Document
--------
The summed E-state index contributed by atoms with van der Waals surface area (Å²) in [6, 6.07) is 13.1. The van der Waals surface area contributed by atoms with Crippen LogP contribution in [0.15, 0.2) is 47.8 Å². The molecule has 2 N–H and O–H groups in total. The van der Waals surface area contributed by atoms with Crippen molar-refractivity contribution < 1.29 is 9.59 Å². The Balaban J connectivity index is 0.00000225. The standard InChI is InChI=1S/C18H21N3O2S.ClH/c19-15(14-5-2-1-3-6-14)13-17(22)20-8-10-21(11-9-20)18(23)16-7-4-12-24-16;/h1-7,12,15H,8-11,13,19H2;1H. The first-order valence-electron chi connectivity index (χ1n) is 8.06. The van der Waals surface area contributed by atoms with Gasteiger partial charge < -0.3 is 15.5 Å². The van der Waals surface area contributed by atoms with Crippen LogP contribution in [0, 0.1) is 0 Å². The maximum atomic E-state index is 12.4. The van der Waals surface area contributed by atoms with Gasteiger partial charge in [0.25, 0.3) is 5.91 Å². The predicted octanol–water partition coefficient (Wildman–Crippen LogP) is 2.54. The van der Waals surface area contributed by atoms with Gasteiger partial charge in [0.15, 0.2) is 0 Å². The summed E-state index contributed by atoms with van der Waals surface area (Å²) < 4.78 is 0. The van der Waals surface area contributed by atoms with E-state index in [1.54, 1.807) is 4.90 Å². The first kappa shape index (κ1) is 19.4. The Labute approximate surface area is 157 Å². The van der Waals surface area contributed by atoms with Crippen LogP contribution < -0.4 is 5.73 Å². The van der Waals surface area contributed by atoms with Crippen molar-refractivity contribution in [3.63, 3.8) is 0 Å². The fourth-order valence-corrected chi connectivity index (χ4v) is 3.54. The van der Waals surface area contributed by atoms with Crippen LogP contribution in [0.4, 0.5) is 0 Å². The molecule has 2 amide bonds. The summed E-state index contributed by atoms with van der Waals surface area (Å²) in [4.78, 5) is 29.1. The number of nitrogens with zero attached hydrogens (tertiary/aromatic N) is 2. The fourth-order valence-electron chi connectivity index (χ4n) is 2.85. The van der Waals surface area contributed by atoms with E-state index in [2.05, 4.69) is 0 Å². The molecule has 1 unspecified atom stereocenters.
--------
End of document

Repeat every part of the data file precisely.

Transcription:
The summed E-state index contributed by atoms with van der Waals surface area (Å²) in [6, 6.07) is 13.1. The van der Waals surface area contributed by atoms with Crippen LogP contribution in [0.15, 0.2) is 47.8 Å². The molecule has 2 N–H and O–H groups in total. The van der Waals surface area contributed by atoms with Crippen molar-refractivity contribution < 1.29 is 9.59 Å². The Balaban J connectivity index is 0.00000225. The standard InChI is InChI=1S/C18H21N3O2S.ClH/c19-15(14-5-2-1-3-6-14)13-17(22)20-8-10-21(11-9-20)18(23)16-7-4-12-24-16;/h1-7,12,15H,8-11,13,19H2;1H. The first-order valence-electron chi connectivity index (χ1n) is 8.06. The van der Waals surface area contributed by atoms with Gasteiger partial charge < -0.3 is 15.5 Å². The van der Waals surface area contributed by atoms with Crippen LogP contribution in [0, 0.1) is 0 Å². The maximum atomic E-state index is 12.4. The van der Waals surface area contributed by atoms with Gasteiger partial charge in [0.25, 0.3) is 5.91 Å². The predicted octanol–water partition coefficient (Wildman–Crippen LogP) is 2.54. The van der Waals surface area contributed by atoms with Gasteiger partial charge in [0.15, 0.2) is 0 Å². The summed E-state index contributed by atoms with van der Waals surface area (Å²) < 4.78 is 0. The van der Waals surface area contributed by atoms with E-state index in [1.54, 1.807) is 4.90 Å². The first kappa shape index (κ1) is 19.4. The Labute approximate surface area is 157 Å². The van der Waals surface area contributed by atoms with Crippen LogP contribution < -0.4 is 5.73 Å². The van der Waals surface area contributed by atoms with Crippen molar-refractivity contribution in [3.63, 3.8) is 0 Å². The fourth-order valence-corrected chi connectivity index (χ4v) is 3.54. The van der Waals surface area contributed by atoms with Crippen LogP contribution in [0.4, 0.5) is 0 Å². The molecule has 2 amide bonds. The summed E-state index contributed by atoms with van der Waals surface area (Å²) in [4.78, 5) is 29.1. The number of nitrogens with zero attached hydrogens (tertiary/aromatic N) is 2. The fourth-order valence-electron chi connectivity index (χ4n) is 2.85. The van der Waals surface area contributed by atoms with E-state index in [2.05, 4.69) is 0 Å². The molecule has 1 unspecified atom stereocenters.